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Investigatory Powers Bill - Committee (3rd Day)

Part of the debate – in the House of Lords at 4:30 pm on 19th July 2016.

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Photo of Lord Paddick Lord Paddick Liberal Democrat Lords Spokesperson (Home Affairs) 4:30 pm, 19th July 2016

My Lords, I wish to speak to Amendment 156A in my name and that of my noble friend Lady Hamwee. Before doing so, I endorse wholeheartedly what my noble friend Lord Strasburger has just said. The decision of the Advocate-General released today appears very much to add considerable weight to the arguments in favour of Amendment 147A.

Amendment 156A is an amendment to Clause 83, headed, “Powers to require retention of certain data”. It would exclude internet connection records from the types of data that telecommunications operators can be required to store, and, as such, would effectively remove the only new provision—the use of internet connection records—from the Bill.

We believe that such an amendment is necessary for several reasons. Internet connection records do not do what the Government claim they do. They do not provide the police and security services with the internet equivalent of the communications data they already have—for example, access to mobile phone provider data. It is far more complex than that. At best, internet connection records provide only details of which communications platforms have been used, most of which are based in the United States.

Whether useful communications data can be accessed depends on voluntary co-operation by the American companies, which is unlikely in all but serious cases—for which there is an alternative. Internet connection records may provide leads, but they are difficult, complex and time-consuming to follow up. They fail the necessity test. The security services—MI5, MI6 and GCHQ—say that they do not need internet connection to be stored by telecommunications operators because they have other ways of securing the data that they need. In serious crime cases, GCHQ can, does and will help law enforcement to secure the communications data that the police need without recourse to internet connection records.

Indeed, there is a co-located joint operations cell in which the National Crime Agency and GCHQ have joined forces to tackle online crime—initially child sexual exploitation, but in the future other online crime as well. This information is in the public domain. At Second Reading, when I suggested that law enforcement could use security service powers instead of ICRs, the Minister said:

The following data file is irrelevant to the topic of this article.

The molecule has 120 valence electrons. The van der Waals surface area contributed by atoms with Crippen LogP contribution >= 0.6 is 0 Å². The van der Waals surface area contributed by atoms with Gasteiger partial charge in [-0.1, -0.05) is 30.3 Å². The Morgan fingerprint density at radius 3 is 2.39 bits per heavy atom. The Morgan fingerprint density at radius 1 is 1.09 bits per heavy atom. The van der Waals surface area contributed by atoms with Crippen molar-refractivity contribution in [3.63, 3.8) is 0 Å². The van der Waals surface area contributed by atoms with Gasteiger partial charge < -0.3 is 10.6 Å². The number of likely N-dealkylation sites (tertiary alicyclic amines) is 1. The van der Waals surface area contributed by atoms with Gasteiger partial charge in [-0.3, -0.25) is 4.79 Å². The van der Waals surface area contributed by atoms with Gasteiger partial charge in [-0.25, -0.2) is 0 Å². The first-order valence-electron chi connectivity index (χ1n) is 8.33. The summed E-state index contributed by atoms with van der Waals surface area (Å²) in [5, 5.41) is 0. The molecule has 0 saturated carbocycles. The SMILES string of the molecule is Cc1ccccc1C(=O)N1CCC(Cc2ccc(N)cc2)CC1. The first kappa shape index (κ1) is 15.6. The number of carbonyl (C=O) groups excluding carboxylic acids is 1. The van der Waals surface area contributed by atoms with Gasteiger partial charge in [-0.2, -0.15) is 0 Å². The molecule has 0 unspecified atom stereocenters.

“But of course that is neither practical nor effective because many of the powers of the security services produce investigative material that is not admissible as evidence in a court of law”.—[Official Report, 27/6/16; cols. 1459-60.]

It would appear that the National Crime Agency and GCHQ agree with me rather than with the noble and learned Lord. Indeed, case studies that I was shown when I visited GCHQ tend to undermine the Minister’s assertion.

We began Committee stage by looking at RUSI’s 10 principles for the intrusion on privacy. I will quote just one, on “necessity”, which states that,

“there should be no other practicable means of achieving the objective”.

Internet connection records fail the necessity test. The National Crime Agency and GCHQ co-operation shows that there is a practical alternative.

These measures can easily be evaded. Any terrorist or criminal who is the least bit technologically aware can easily and simply avoid giving away any useful communications data derived from internet connection records by using a virtual private network. If you use a VPN, the only internet connection record visible to law-enforcement agencies is the one connection to the secure server operated by the virtual private network provider. If you use a VPN, ICRs will not provide any information about any websites you have visited, or any apps you have used to communicate with other people.

ICRs are unacceptably intrusive on innocent people’s privacy. Those unaware of how to evade internet connection records providing any useful data—there will be a diminishing number of such people as those who are aware seek to make money by publicising VPN services—will have details of every website they visited and every app they have used over a rolling 12-month period stored by private companies. While the communications data beyond the first page of each website are considered by the Government to be content, even the first page can provide sensitive personal information about the individual, and the time when and place where that webpage was accessed.

If you access the Alcoholics Anonymous website, a domestic violence website or a gender-reassignment website, you immediately reveal sensitive personal information about yourself. If your internet connection records show that you do not use your home internet service during working hours on weekdays, they provide information about you’re your home is unoccupied. Much about your lifestyle, personality and whereabouts can be gleaned from internet connection records.

The storage of internet connection records is a security risk. Technology experts claim that there is no such thing as a totally secure database and that commercial companies should assume that their security systems will be breached.